I offer creative writing, performance poetry and storytelling workshops for KS 1 – 5, specializing in ecological adventures and wild storytelling. All workshops provide immersive engagement with story which support and enrich the national curriculum, aiding and inspiring young people to improve their vocabulary, composition skills, drama and performance ability and overall confidence and competence in the spoken and written word.
With ten years of experience running workshops for young people in the UK and on the continent, as well as an extensive background in English language teaching and a doctorate in fairy tales and environmental education, my workshops offer a space to create wildly and deeply in a hectic and ever-changing world.
All workshops can include a storytelling or poetry performance, but primarily foster a creative space in which participants are invited to respond to, explore, and narrate stories themselves. The aim of the work is to facilitate story fluency, providing pupils with narrative tools to express their own relationships to stories, words and worlds.
Eco-storytelling workshops use the familiar and yet deeply creative space of the fairy tale to explore the difficult issues of pollution, climate change and sustainable development. Vivid spaces in which we can talk to frogs and marry beasts, the fairy tale world is explored in these workshops to allow students to enhance their sensitivity to their own environment and discuss and debate how we relate to the wild world.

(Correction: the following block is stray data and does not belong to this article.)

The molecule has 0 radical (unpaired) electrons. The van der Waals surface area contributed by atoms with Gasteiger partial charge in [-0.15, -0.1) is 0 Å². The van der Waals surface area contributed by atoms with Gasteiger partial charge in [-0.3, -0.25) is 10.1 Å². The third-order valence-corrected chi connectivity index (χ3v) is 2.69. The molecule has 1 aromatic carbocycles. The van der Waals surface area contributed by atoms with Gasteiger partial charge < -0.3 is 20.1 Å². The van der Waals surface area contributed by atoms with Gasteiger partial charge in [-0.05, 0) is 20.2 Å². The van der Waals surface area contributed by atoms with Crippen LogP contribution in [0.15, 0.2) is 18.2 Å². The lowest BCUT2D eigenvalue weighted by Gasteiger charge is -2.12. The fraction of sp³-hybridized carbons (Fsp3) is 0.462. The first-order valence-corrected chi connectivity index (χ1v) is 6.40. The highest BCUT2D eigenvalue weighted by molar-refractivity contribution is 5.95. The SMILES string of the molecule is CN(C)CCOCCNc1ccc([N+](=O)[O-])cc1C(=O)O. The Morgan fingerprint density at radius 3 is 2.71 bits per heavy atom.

Examples of Eco-storytelling workshops:
How to Be a Tree
Watching and writing about the oak tree surrounded by concrete, the birch bursting from the tarmac, how can we build a wood of words? Root riddles, bark verse, leaf lyrics and bird haikus, soil songs, sky songs and squirrel stories, this workshop is an exploration of the language of trees.
Did Goldilocks Get Home?
Re-telling the story of Goldilocks from the perspective of the birds, the trees, the bears – even the porridge – how can we explore the meaning of the explorer, of the human who tastes the wild, and of the adventure to find a way back home?
Little Red Riding Hood and the Ferocious Forest
A girl meets a wolf within the woods. Sometimes, she is killed for her disobedience. Sometimes she needs a woodcutter to rescue her. At others times, she is a brave and dangerous heroine who meets – and outwits – a wolf on her journey to encounter the other for herself. What can the different versions of Little Red Riding Hood tell us about our own relationship to the wild woods?
Selkies and Our Sea
A selkie is woman with a skin of a seal, or perhaps the other way round. Our oceans today are full of the skins of modern society – our own skins of discarded plastic. Using the traditional Celtic tale to explore our impact on today’s ocean, this is a workshop of water, of waste, and of skins.
The Queen Bee
Tell it to the bees, goes the old legend. In the Grimm’s fairy tale, rescued bees help a younger brother save a castle turned to stone. Bees have one of the most complex forms of communication of all living beings. What words arise when we weave within them the voices and the dances of the bees?
INSET Teacher Training, KS1 Age 5-7, KS2 Age 7-11, KS3 Age 11-13, KS4 Age 14-16, KS5 Age 16-18